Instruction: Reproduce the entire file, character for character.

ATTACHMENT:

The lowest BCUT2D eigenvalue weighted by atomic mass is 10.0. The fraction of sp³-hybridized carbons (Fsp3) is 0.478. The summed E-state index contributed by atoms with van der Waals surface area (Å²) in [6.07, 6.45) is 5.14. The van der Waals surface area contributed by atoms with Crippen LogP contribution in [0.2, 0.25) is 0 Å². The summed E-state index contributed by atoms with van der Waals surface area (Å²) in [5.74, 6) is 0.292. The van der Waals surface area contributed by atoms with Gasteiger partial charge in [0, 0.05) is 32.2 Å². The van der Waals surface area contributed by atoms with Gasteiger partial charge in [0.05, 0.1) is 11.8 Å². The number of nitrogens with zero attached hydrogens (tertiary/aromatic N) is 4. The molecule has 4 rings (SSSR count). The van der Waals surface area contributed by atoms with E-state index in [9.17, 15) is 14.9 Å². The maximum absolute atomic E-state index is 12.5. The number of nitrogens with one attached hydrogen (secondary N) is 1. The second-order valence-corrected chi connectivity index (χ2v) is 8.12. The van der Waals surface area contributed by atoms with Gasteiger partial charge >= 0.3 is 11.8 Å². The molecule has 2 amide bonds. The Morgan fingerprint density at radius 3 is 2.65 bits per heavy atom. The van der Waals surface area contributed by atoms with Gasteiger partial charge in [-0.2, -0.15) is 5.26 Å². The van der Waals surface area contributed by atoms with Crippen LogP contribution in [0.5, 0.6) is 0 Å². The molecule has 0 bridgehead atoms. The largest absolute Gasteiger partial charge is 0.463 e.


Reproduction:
The lowest BCUT2D eigenvalue weighted by atomic mass is 10.0. The fraction of sp³-hybridized carbons (Fsp3) is 0.478. The summed E-state index contributed by atoms with van der Waals surface area (Å²) in [6.07, 6.45) is 5.14. The van der Waals surface area contributed by atoms with Crippen LogP contribution in [0.2, 0.25) is 0 Å². The summed E-state index contributed by atoms with van der Waals surface area (Å²) in [5.74, 6) is 0.292. The van der Waals surface area contributed by atoms with Gasteiger partial charge in [0, 0.05) is 32.2 Å². The van der Waals surface area contributed by atoms with Gasteiger partial charge in [0.05, 0.1) is 11.8 Å². The number of nitrogens with zero attached hydrogens (tertiary/aromatic N) is 4. The molecule has 4 rings (SSSR count). The van der Waals surface area contributed by atoms with E-state index in [9.17, 15) is 14.9 Å². The maximum absolute atomic E-state index is 12.5. The number of nitrogens with one attached hydrogen (secondary N) is 1. The second-order valence-corrected chi connectivity index (χ2v) is 8.12. The van der Waals surface area contributed by atoms with Gasteiger partial charge >= 0.3 is 11.8 Å². The molecule has 2 amide bonds. The Morgan fingerprint density at radius 3 is 2.65 bits per heavy atom. The van der Waals surface area contributed by atoms with Gasteiger partial charge in [-0.2, -0.15) is 5.26 Å². The van der Waals surface area contributed by atoms with Crippen LogP contribution in [0.5, 0.6) is 0 Å². The molecule has 0 bridgehead atoms. The largest absolute Gasteiger partial charge is 0.463 e.